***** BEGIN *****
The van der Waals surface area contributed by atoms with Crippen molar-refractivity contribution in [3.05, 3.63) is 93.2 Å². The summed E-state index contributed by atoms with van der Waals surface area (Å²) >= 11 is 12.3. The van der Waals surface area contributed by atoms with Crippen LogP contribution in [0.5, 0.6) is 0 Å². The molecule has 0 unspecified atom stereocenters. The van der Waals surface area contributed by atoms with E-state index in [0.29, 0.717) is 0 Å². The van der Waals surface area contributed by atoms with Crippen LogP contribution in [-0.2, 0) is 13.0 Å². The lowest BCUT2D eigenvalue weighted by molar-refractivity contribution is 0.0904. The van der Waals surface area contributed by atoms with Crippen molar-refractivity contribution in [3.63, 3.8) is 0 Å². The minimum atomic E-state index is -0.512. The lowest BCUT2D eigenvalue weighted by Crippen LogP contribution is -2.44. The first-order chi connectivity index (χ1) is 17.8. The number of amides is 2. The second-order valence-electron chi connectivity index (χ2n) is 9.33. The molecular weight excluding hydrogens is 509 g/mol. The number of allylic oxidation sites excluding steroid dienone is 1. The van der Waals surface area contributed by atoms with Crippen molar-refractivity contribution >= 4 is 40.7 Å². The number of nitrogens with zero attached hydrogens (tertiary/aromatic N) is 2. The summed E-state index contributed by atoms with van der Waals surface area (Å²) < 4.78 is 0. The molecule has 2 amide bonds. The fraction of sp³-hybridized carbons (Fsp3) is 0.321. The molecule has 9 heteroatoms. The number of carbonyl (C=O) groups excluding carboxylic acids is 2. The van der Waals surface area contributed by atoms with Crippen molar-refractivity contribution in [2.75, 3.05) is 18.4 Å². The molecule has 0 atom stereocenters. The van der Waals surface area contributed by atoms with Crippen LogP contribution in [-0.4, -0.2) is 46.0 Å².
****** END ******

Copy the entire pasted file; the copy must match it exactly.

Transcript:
The van der Waals surface area contributed by atoms with Crippen molar-refractivity contribution in [3.05, 3.63) is 93.2 Å². The summed E-state index contributed by atoms with van der Waals surface area (Å²) >= 11 is 12.3. The van der Waals surface area contributed by atoms with Crippen LogP contribution in [0.5, 0.6) is 0 Å². The molecule has 0 unspecified atom stereocenters. The van der Waals surface area contributed by atoms with E-state index in [0.29, 0.717) is 0 Å². The van der Waals surface area contributed by atoms with Crippen LogP contribution in [-0.2, 0) is 13.0 Å². The lowest BCUT2D eigenvalue weighted by molar-refractivity contribution is 0.0904. The van der Waals surface area contributed by atoms with Crippen molar-refractivity contribution in [3.63, 3.8) is 0 Å². The minimum atomic E-state index is -0.512. The lowest BCUT2D eigenvalue weighted by Crippen LogP contribution is -2.44. The first-order chi connectivity index (χ1) is 17.8. The number of amides is 2. The second-order valence-electron chi connectivity index (χ2n) is 9.33. The molecular weight excluding hydrogens is 509 g/mol. The number of allylic oxidation sites excluding steroid dienone is 1. The van der Waals surface area contributed by atoms with Crippen molar-refractivity contribution >= 4 is 40.7 Å². The number of nitrogens with zero attached hydrogens (tertiary/aromatic N) is 2. The summed E-state index contributed by atoms with van der Waals surface area (Å²) < 4.78 is 0. The molecule has 2 amide bonds. The fraction of sp³-hybridized carbons (Fsp3) is 0.321. The molecule has 9 heteroatoms. The number of carbonyl (C=O) groups excluding carboxylic acids is 2. The van der Waals surface area contributed by atoms with Crippen molar-refractivity contribution in [2.75, 3.05) is 18.4 Å². The molecule has 0 atom stereocenters. The van der Waals surface area contributed by atoms with Crippen LogP contribution in [-0.4, -0.2) is 46.0 Å².